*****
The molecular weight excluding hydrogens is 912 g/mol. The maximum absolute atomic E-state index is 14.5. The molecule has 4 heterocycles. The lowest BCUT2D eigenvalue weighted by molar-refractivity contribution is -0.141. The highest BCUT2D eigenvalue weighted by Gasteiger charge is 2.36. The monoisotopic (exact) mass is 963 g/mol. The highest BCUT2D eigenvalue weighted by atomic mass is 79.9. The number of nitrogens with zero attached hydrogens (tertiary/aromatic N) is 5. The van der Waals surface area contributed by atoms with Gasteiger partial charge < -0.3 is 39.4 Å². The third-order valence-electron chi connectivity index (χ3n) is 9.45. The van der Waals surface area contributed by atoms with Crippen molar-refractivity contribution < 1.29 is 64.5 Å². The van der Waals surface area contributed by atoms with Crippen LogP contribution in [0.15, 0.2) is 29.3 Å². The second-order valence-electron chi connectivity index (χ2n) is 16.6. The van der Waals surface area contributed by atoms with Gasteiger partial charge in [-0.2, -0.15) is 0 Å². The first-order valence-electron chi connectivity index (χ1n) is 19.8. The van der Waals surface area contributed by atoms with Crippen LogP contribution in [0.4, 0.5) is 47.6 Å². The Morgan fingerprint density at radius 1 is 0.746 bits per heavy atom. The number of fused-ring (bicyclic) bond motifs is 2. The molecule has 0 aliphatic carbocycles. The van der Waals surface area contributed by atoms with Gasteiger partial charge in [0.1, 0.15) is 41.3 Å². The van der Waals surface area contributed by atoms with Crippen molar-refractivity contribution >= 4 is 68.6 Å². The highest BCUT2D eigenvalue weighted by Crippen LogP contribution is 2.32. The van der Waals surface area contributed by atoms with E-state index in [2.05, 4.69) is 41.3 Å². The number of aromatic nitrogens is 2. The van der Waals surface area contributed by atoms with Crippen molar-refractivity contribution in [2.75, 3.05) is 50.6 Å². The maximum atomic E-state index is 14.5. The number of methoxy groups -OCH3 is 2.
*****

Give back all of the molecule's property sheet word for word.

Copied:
The molecular weight excluding hydrogens is 912 g/mol. The maximum absolute atomic E-state index is 14.5. The molecule has 4 heterocycles. The lowest BCUT2D eigenvalue weighted by molar-refractivity contribution is -0.141. The highest BCUT2D eigenvalue weighted by Gasteiger charge is 2.36. The monoisotopic (exact) mass is 963 g/mol. The highest BCUT2D eigenvalue weighted by atomic mass is 79.9. The number of nitrogens with zero attached hydrogens (tertiary/aromatic N) is 5. The van der Waals surface area contributed by atoms with Gasteiger partial charge < -0.3 is 39.4 Å². The third-order valence-electron chi connectivity index (χ3n) is 9.45. The van der Waals surface area contributed by atoms with Crippen molar-refractivity contribution < 1.29 is 64.5 Å². The van der Waals surface area contributed by atoms with Crippen LogP contribution in [0.15, 0.2) is 29.3 Å². The second-order valence-electron chi connectivity index (χ2n) is 16.6. The van der Waals surface area contributed by atoms with Gasteiger partial charge in [-0.2, -0.15) is 0 Å². The first-order valence-electron chi connectivity index (χ1n) is 19.8. The van der Waals surface area contributed by atoms with Crippen LogP contribution in [0.4, 0.5) is 47.6 Å². The Morgan fingerprint density at radius 1 is 0.746 bits per heavy atom. The number of fused-ring (bicyclic) bond motifs is 2. The molecule has 0 aliphatic carbocycles. The van der Waals surface area contributed by atoms with Gasteiger partial charge in [0.1, 0.15) is 41.3 Å². The van der Waals surface area contributed by atoms with Crippen molar-refractivity contribution >= 4 is 68.6 Å². The highest BCUT2D eigenvalue weighted by Crippen LogP contribution is 2.32. The van der Waals surface area contributed by atoms with E-state index in [2.05, 4.69) is 41.3 Å². The number of aromatic nitrogens is 2. The van der Waals surface area contributed by atoms with Crippen molar-refractivity contribution in [2.75, 3.05) is 50.6 Å². The maximum atomic E-state index is 14.5. The number of methoxy groups -OCH3 is 2.